We were not charged with developing criteria for determining when and for what purposes to establish personal data systems. It is doubtful that any such criteria are feasible or warranted. Our inquiry, however, has prompted us to make cautionary observations to those who must decide whether, when, and how to establish automated personal data systems.
The general proposition that records and record-keeping systems are desirable and useful does not necessarily apply to every system. Some data systems appear to serve no clearly defined purpose; some appear to be overly ambitious in scale; others are poorly designed; and still others contain inaccurate data.
Each time a new personal data system is proposed (or expansion of an existing system is contemplated) those responsible for the activity the system will serve, as well as those specifically charged with designing and implementing the system, should answer explicitly such questions as:
What purposes will be served by the system and the data to be collected?
How might the same purposes be accomplished without collecting these data?
If the system is an administrative personal data system, are the proposed data items limited to those necessary for making required administrative decisions about individuals as individuals?
Is it necessary to store individually identifiable personal data in computer-accessible form, and, if so, how much?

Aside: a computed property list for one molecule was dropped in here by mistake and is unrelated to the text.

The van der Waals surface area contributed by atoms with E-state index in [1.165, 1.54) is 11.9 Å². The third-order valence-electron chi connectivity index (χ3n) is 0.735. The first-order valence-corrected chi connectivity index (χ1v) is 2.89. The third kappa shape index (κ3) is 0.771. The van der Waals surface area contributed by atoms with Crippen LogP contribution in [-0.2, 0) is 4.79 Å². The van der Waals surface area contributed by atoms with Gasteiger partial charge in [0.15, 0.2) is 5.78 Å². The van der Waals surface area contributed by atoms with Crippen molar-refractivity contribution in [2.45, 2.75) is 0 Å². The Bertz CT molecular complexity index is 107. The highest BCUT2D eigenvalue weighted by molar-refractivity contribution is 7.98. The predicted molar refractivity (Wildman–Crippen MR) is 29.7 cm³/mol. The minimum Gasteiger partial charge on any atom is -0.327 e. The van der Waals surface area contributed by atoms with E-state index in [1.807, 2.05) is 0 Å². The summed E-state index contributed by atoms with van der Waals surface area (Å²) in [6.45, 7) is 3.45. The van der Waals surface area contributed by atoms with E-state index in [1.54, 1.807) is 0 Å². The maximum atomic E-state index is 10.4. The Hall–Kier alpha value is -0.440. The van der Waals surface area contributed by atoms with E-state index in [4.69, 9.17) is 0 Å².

Is the length of time proposed for retaining the data in identifiable form warranted by their anticipated uses?
A careful consideration of questions such as these might avert the establishment of some systems. Even if a proposed system survives a searching examination of the need for it, the very process should at least suggest limitations on the collection and storage of data.
Formalized administrative procedures and requirements should be followed to assure that questions about the purposes, scope, and utility of systems are raised and confronted before systems are established or enlarged. Members of the public should also have an opportunity to comment on systems before they are created.
It is especially important that such procedures be followed whenever data collection requirements, imposed by any Federal department or agency on States, other grantees, or regulated organizations, are likely to result in the creation or enlargement of personal data systems. In our view, any such data collection requirement should be established by regulations adopted after the public has been given an opportunity to comment, rather than by less formal means, such as program guidelines or manuals. Adoption of a regulation also forces a Federal agency to go through a formal process of internal justification and executive review. In the case of Federal data-collection requirements, the notice of any proposed regulation should contain a clear explanation of why each item of data is to be collected and why it must be collected and stored in identifiable form, if such is proposed.